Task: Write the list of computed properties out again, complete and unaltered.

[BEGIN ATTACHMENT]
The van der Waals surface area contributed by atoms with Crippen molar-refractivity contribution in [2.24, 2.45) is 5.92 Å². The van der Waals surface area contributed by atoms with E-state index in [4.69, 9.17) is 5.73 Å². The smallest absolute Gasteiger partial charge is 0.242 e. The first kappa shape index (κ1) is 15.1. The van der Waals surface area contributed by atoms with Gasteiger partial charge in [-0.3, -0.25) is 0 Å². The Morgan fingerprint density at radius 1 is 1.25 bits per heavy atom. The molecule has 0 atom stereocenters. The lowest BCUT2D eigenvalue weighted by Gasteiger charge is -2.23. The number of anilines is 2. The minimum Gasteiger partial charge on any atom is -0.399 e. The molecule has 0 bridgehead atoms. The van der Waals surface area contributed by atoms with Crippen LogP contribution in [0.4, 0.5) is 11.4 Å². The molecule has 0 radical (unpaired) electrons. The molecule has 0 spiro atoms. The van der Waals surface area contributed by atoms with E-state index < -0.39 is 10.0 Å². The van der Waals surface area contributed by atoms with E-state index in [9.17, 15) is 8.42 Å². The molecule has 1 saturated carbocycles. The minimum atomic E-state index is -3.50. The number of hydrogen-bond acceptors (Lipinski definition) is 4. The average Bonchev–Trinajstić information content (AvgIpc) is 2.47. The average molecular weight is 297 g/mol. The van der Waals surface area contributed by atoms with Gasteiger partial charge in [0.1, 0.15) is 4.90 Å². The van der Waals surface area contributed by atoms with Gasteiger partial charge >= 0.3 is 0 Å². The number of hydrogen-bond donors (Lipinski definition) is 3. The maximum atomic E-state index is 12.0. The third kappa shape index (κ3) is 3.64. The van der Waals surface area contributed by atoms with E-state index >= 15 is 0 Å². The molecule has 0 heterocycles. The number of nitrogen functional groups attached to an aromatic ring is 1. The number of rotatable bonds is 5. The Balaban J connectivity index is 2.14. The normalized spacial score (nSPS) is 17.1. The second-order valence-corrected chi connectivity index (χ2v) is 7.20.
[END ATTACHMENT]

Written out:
The van der Waals surface area contributed by atoms with Crippen molar-refractivity contribution in [2.24, 2.45) is 5.92 Å². The van der Waals surface area contributed by atoms with E-state index in [4.69, 9.17) is 5.73 Å². The smallest absolute Gasteiger partial charge is 0.242 e. The first kappa shape index (κ1) is 15.1. The van der Waals surface area contributed by atoms with Gasteiger partial charge in [-0.3, -0.25) is 0 Å². The Morgan fingerprint density at radius 1 is 1.25 bits per heavy atom. The molecule has 0 atom stereocenters. The lowest BCUT2D eigenvalue weighted by Gasteiger charge is -2.23. The number of anilines is 2. The minimum Gasteiger partial charge on any atom is -0.399 e. The molecule has 0 bridgehead atoms. The van der Waals surface area contributed by atoms with Crippen LogP contribution in [0.4, 0.5) is 11.4 Å². The molecule has 0 radical (unpaired) electrons. The molecule has 0 spiro atoms. The van der Waals surface area contributed by atoms with E-state index < -0.39 is 10.0 Å². The van der Waals surface area contributed by atoms with E-state index in [9.17, 15) is 8.42 Å². The molecule has 1 saturated carbocycles. The minimum atomic E-state index is -3.50. The number of hydrogen-bond acceptors (Lipinski definition) is 4. The average Bonchev–Trinajstić information content (AvgIpc) is 2.47. The average molecular weight is 297 g/mol. The van der Waals surface area contributed by atoms with Gasteiger partial charge in [0.1, 0.15) is 4.90 Å². The van der Waals surface area contributed by atoms with Gasteiger partial charge >= 0.3 is 0 Å². The number of hydrogen-bond donors (Lipinski definition) is 3. The maximum atomic E-state index is 12.0. The third kappa shape index (κ3) is 3.64. The van der Waals surface area contributed by atoms with E-state index >= 15 is 0 Å². The molecule has 0 heterocycles. The number of nitrogen functional groups attached to an aromatic ring is 1. The number of rotatable bonds is 5. The Balaban J connectivity index is 2.14. The normalized spacial score (nSPS) is 17.1. The second-order valence-corrected chi connectivity index (χ2v) is 7.20.